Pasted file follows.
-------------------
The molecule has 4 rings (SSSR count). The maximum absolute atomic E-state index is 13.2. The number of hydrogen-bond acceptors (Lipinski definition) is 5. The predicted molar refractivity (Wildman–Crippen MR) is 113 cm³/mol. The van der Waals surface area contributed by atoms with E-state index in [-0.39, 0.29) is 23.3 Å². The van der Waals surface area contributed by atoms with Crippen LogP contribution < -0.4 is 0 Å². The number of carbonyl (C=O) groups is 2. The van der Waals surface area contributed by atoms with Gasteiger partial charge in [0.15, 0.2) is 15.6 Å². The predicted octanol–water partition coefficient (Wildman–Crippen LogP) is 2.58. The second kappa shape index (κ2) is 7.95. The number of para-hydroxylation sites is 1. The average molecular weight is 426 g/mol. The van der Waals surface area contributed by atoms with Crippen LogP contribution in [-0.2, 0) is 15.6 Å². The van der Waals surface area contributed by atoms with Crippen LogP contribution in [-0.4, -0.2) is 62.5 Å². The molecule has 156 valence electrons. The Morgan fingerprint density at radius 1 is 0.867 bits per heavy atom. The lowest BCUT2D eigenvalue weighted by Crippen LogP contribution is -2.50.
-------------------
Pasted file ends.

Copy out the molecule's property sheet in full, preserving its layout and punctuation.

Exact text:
The molecule has 4 rings (SSSR count). The maximum absolute atomic E-state index is 13.2. The number of hydrogen-bond acceptors (Lipinski definition) is 5. The predicted molar refractivity (Wildman–Crippen MR) is 113 cm³/mol. The van der Waals surface area contributed by atoms with E-state index in [-0.39, 0.29) is 23.3 Å². The van der Waals surface area contributed by atoms with Crippen LogP contribution < -0.4 is 0 Å². The number of carbonyl (C=O) groups is 2. The van der Waals surface area contributed by atoms with Gasteiger partial charge in [0.15, 0.2) is 15.6 Å². The predicted octanol–water partition coefficient (Wildman–Crippen LogP) is 2.58. The second kappa shape index (κ2) is 7.95. The number of para-hydroxylation sites is 1. The average molecular weight is 426 g/mol. The van der Waals surface area contributed by atoms with Crippen LogP contribution in [-0.2, 0) is 15.6 Å². The van der Waals surface area contributed by atoms with Crippen LogP contribution in [-0.4, -0.2) is 62.5 Å². The molecule has 156 valence electrons. The Morgan fingerprint density at radius 1 is 0.867 bits per heavy atom. The lowest BCUT2D eigenvalue weighted by Crippen LogP contribution is -2.50.